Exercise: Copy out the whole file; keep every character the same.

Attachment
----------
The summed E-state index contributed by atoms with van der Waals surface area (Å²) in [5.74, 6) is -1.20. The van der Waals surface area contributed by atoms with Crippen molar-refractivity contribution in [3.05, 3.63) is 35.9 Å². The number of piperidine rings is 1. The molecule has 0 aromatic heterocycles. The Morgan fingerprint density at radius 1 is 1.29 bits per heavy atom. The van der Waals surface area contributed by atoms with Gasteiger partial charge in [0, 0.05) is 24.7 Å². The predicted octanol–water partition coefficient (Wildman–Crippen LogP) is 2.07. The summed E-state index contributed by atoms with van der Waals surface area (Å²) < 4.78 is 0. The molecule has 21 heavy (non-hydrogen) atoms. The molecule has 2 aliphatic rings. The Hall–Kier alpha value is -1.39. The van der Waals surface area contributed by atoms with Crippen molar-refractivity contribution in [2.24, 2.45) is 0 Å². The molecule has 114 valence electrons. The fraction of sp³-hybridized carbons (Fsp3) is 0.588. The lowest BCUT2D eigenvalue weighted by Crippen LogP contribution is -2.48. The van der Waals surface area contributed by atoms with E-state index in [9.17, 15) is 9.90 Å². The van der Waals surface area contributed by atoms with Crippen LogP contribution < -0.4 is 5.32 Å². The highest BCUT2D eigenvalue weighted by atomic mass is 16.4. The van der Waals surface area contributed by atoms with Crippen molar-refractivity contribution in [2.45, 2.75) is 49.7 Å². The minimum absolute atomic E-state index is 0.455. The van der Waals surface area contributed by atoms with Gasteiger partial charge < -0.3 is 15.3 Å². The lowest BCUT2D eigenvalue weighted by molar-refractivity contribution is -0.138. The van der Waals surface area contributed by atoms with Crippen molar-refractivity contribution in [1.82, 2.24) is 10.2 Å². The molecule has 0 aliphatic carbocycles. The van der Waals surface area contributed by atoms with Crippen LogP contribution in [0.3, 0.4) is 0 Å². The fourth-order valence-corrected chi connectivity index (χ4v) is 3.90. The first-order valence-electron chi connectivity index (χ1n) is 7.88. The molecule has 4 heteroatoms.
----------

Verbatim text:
The summed E-state index contributed by atoms with van der Waals surface area (Å²) in [5.74, 6) is -1.20. The van der Waals surface area contributed by atoms with Crippen molar-refractivity contribution in [3.05, 3.63) is 35.9 Å². The number of piperidine rings is 1. The molecule has 0 aromatic heterocycles. The Morgan fingerprint density at radius 1 is 1.29 bits per heavy atom. The van der Waals surface area contributed by atoms with Gasteiger partial charge in [0, 0.05) is 24.7 Å². The predicted octanol–water partition coefficient (Wildman–Crippen LogP) is 2.07. The summed E-state index contributed by atoms with van der Waals surface area (Å²) < 4.78 is 0. The molecule has 21 heavy (non-hydrogen) atoms. The molecule has 2 aliphatic rings. The Hall–Kier alpha value is -1.39. The van der Waals surface area contributed by atoms with Crippen molar-refractivity contribution in [2.24, 2.45) is 0 Å². The molecule has 114 valence electrons. The fraction of sp³-hybridized carbons (Fsp3) is 0.588. The lowest BCUT2D eigenvalue weighted by Crippen LogP contribution is -2.48. The van der Waals surface area contributed by atoms with E-state index in [9.17, 15) is 9.90 Å². The van der Waals surface area contributed by atoms with Crippen LogP contribution < -0.4 is 5.32 Å². The highest BCUT2D eigenvalue weighted by atomic mass is 16.4. The van der Waals surface area contributed by atoms with Crippen molar-refractivity contribution in [2.45, 2.75) is 49.7 Å². The minimum absolute atomic E-state index is 0.455. The van der Waals surface area contributed by atoms with Gasteiger partial charge < -0.3 is 15.3 Å². The lowest BCUT2D eigenvalue weighted by molar-refractivity contribution is -0.138. The van der Waals surface area contributed by atoms with Crippen molar-refractivity contribution in [1.82, 2.24) is 10.2 Å². The molecule has 0 aliphatic carbocycles. The van der Waals surface area contributed by atoms with Crippen LogP contribution in [0.3, 0.4) is 0 Å². The fourth-order valence-corrected chi connectivity index (χ4v) is 3.90. The first-order valence-electron chi connectivity index (χ1n) is 7.88. The molecule has 4 heteroatoms.